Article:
Manipulated history used in an inappropriate manner is one of the ways in which the Nazis were able to convince so many people to follow their evil and tyrannical beliefs. This is not something that we as Americans can have happen. History in the cinema should be a carefully monitored area, so as to prevent fictional accounts to be passed as the truth. If we allow our screenwriters and directors to have free reign in the movies, they could theoretically conjure up any scenario that they pleased and pass it off as an actual event. This can not be so. If history is to be conveyed through film, it should be of the highest accuracy. Many people rely on what they see as fact so that if all movies decided to create a “history” that never happened, a large percentage of the American population would fall victim to their chicanery.
 Through a discussion of how history has been maneuvered within films, specifically Woodstock: 3 Days of Peace and Music, I pose the question of how closely should our films be monitored for historical inaccuracies. This serves to benefit ...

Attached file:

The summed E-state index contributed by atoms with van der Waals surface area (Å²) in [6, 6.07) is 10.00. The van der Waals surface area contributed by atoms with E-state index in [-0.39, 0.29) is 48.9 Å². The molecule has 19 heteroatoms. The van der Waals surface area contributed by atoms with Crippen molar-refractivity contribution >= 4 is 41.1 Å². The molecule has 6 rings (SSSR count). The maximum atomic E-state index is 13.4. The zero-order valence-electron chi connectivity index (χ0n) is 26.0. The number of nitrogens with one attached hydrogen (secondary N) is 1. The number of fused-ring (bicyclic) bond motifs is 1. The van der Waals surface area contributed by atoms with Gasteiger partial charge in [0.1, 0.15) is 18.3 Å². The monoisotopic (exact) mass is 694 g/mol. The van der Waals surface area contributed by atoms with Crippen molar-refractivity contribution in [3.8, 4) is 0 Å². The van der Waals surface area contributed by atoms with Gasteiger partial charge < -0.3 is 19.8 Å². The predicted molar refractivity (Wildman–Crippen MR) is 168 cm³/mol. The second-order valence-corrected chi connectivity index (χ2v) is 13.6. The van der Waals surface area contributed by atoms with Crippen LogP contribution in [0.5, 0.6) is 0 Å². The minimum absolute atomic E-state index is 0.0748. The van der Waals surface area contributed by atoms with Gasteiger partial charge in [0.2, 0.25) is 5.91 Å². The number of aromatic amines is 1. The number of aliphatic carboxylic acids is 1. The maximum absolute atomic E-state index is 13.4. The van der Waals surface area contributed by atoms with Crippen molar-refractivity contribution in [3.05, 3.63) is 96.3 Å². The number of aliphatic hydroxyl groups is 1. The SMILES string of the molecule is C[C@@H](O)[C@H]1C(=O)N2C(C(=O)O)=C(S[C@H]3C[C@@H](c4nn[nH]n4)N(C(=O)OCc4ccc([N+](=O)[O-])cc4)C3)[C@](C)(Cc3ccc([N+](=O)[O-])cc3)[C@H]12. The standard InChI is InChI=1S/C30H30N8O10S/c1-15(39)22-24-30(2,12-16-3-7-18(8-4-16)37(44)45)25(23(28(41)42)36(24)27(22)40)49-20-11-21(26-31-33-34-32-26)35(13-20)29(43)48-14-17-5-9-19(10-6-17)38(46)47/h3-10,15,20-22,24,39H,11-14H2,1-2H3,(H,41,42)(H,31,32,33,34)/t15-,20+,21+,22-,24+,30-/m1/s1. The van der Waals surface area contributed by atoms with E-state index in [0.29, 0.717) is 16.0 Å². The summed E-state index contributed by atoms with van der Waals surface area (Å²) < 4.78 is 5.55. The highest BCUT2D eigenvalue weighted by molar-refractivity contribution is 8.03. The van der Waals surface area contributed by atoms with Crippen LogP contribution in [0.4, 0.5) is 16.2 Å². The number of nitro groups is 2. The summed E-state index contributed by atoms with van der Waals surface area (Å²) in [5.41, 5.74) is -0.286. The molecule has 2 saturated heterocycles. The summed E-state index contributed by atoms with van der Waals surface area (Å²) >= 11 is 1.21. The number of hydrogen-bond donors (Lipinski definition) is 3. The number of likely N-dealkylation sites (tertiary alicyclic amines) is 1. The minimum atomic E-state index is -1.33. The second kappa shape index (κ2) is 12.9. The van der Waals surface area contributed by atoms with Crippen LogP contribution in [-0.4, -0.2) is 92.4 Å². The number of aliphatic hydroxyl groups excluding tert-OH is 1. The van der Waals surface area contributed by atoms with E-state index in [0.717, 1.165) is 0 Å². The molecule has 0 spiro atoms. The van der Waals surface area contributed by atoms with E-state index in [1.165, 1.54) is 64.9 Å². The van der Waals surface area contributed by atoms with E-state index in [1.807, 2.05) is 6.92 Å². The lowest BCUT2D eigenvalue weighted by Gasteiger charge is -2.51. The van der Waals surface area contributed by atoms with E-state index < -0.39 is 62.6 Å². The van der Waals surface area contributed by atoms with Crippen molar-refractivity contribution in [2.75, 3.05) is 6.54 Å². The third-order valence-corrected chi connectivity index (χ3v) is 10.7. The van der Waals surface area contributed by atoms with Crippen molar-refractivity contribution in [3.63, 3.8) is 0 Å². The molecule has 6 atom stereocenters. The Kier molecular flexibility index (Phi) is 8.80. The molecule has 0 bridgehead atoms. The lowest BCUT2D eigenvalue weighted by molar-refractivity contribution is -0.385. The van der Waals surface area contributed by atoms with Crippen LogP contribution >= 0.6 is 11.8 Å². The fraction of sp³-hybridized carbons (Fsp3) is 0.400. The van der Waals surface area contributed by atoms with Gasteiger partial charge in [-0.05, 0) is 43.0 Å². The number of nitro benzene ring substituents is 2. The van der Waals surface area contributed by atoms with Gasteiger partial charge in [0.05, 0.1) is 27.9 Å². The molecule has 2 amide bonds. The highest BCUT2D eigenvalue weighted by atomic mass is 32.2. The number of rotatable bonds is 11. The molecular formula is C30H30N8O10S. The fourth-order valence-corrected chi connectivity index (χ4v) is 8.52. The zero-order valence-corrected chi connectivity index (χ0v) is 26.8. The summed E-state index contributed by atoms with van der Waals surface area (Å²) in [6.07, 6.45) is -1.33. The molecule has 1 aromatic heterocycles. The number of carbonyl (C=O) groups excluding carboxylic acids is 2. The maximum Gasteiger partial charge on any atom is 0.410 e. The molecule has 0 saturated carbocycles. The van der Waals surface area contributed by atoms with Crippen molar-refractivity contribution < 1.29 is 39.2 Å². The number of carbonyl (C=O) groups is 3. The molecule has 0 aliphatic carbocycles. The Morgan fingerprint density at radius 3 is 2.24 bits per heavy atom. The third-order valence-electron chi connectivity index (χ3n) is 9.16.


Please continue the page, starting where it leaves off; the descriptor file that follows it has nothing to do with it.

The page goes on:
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... learn about the true evils of slavery, Columbus, and the other tyrants that we have since held up as divine, but in time they will learn the whole truth. Learning this truth is the purest form of nationalism. Learning every aspect of our history is the only way that we as a people can truly take pride in our country. If we allow our filmmakers to continually bombard us with fallacies and half-truths, where will we be as a society when we no longer have a history, an identity, to hold onto?
Holden, Joan. “Woodstock: The Four Dollar Revolution.” Ramparts Oct 1970: 60-62+.
Kauffman, Stanley. “Stanley Kauffman on Films: Woodstock.” New Republic 2 May 1970: 20+.
Loewen, James W. Lies My Teacher Told Me: Everything Your American History Textbook Got Wrong. New York: Touchstone, 1996.
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